Disturbance and Clonal Reproduction Determine Liana Distribution and Maintain Liana Diversity in a Tropical Forest
Ecological Society of America
Negative density dependence (NDD) and habitat specialization have received strong empirical support as mechanisms that explain tree species diversity maintenance and distribution in tropical forests. In contrast, disturbance appears to play only a minor role. Previous studies have rarely examined the relative strengths of these diversity maintenance mechanisms concurrently, and few studies have included plant groups other than trees. Here we used a large, spatially explicit data set from Barro Colorado Island, Panama (BCI) to test whether liana and tree species distribution patterns are most consistent with NDD, habitat specialization, or disturbance. We found compelling evidence that trees responded to habitat specialization and NDD; however, only disturbance explained the distribution of the majority of liana species and maintained liana diversity. Lianas appear to respond to disturbance with high vegetative (clonal) reproduction, and liana species' ability to produce clonal stems following disturbance results in a clumped spatial distribution. Thus, clonal reproduction following disturbance explains local liana spatial distribution and diversity maintenance on BCI, whereas negative density dependence and habitat specialization, two prominent mechanisms contributing to tree species diversity and distribution, do not.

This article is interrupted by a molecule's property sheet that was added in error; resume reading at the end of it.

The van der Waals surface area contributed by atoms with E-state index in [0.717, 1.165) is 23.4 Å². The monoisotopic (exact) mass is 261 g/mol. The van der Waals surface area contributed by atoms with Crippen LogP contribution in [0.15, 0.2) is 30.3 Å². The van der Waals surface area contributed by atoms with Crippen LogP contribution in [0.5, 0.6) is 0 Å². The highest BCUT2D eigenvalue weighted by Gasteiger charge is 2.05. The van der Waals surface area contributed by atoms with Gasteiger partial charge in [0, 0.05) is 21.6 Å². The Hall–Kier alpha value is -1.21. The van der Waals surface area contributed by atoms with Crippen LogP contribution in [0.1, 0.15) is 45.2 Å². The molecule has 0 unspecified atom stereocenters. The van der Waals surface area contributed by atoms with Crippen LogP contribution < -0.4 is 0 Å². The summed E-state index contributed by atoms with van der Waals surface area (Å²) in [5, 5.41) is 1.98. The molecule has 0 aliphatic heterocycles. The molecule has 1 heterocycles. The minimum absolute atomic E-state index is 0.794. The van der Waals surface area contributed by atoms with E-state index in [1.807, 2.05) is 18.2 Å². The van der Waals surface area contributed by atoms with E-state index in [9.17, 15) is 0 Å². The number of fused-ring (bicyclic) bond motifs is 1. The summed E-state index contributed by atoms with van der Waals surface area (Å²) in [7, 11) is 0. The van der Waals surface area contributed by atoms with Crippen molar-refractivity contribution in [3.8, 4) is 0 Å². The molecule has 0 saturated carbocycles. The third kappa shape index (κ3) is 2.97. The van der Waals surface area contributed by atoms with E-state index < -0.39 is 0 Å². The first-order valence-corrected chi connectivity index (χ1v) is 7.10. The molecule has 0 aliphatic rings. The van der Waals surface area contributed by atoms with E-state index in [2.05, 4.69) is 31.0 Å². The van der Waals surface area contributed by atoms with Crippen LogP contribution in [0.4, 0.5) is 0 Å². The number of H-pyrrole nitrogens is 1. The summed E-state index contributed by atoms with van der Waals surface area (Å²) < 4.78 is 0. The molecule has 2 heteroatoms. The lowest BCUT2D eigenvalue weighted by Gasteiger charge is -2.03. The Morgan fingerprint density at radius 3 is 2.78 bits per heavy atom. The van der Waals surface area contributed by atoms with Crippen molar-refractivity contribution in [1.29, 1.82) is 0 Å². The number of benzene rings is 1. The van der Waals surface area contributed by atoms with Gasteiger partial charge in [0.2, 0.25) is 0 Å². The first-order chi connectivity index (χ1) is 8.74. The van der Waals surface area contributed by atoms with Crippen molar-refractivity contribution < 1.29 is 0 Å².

Ledo, Alicia and Schnitzer, Stefan A., "Disturbance and Clonal Reproduction Determine Liana Distribution and Maintain Liana Diversity in a Tropical Forest" (2014). Biological Sciences Faculty Research and Publications. 687.
ADA Accessible Version
Published version. Ecology, Vol. 95, No. 8 (August 1, 2014): 2169-2178. DOI. © 2014 Ecological Society of America. Used with permission.
Stefan Schnitzer was affiliated with the University of Wisconsin-Milwaukee, Department of Biological Sciences at the time of publication.